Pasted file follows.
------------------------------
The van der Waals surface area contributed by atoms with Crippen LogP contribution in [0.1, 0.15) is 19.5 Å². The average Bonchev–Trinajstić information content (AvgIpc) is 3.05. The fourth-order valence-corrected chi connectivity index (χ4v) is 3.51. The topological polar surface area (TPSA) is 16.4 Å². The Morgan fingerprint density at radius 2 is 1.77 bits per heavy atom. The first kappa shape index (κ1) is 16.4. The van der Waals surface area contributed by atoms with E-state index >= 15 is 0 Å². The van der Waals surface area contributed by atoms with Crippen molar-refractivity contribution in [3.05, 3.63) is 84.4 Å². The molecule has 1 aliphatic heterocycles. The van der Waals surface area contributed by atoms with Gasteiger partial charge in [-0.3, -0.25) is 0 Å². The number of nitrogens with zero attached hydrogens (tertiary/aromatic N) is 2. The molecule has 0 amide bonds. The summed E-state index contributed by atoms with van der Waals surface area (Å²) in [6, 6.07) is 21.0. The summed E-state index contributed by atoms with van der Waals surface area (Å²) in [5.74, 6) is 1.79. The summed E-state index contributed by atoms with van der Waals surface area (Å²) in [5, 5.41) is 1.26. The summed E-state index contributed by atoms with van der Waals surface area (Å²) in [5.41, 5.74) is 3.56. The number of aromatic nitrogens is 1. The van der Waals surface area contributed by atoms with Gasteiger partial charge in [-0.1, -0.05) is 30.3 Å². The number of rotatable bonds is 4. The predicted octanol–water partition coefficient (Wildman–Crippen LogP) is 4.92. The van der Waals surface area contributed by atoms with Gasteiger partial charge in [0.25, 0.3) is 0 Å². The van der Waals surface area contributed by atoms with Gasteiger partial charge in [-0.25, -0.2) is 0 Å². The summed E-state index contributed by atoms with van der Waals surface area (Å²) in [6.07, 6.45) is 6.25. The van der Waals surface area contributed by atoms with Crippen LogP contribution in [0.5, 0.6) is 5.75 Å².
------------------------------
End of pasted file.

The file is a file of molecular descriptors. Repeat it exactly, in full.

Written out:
The van der Waals surface area contributed by atoms with Crippen LogP contribution in [0.1, 0.15) is 19.5 Å². The average Bonchev–Trinajstić information content (AvgIpc) is 3.05. The fourth-order valence-corrected chi connectivity index (χ4v) is 3.51. The topological polar surface area (TPSA) is 16.4 Å². The Morgan fingerprint density at radius 2 is 1.77 bits per heavy atom. The first kappa shape index (κ1) is 16.4. The van der Waals surface area contributed by atoms with E-state index >= 15 is 0 Å². The van der Waals surface area contributed by atoms with Crippen molar-refractivity contribution in [3.05, 3.63) is 84.4 Å². The molecule has 1 aliphatic heterocycles. The van der Waals surface area contributed by atoms with Gasteiger partial charge in [-0.3, -0.25) is 0 Å². The number of nitrogens with zero attached hydrogens (tertiary/aromatic N) is 2. The molecule has 0 amide bonds. The summed E-state index contributed by atoms with van der Waals surface area (Å²) in [6, 6.07) is 21.0. The summed E-state index contributed by atoms with van der Waals surface area (Å²) in [5.74, 6) is 1.79. The summed E-state index contributed by atoms with van der Waals surface area (Å²) in [5, 5.41) is 1.26. The summed E-state index contributed by atoms with van der Waals surface area (Å²) in [5.41, 5.74) is 3.56. The number of aromatic nitrogens is 1. The van der Waals surface area contributed by atoms with Gasteiger partial charge in [-0.1, -0.05) is 30.3 Å². The number of rotatable bonds is 4. The predicted octanol–water partition coefficient (Wildman–Crippen LogP) is 4.92. The van der Waals surface area contributed by atoms with Gasteiger partial charge in [0.25, 0.3) is 0 Å². The van der Waals surface area contributed by atoms with Gasteiger partial charge in [-0.25, -0.2) is 0 Å². The summed E-state index contributed by atoms with van der Waals surface area (Å²) in [6.07, 6.45) is 6.25. The van der Waals surface area contributed by atoms with Crippen LogP contribution in [0.5, 0.6) is 5.75 Å².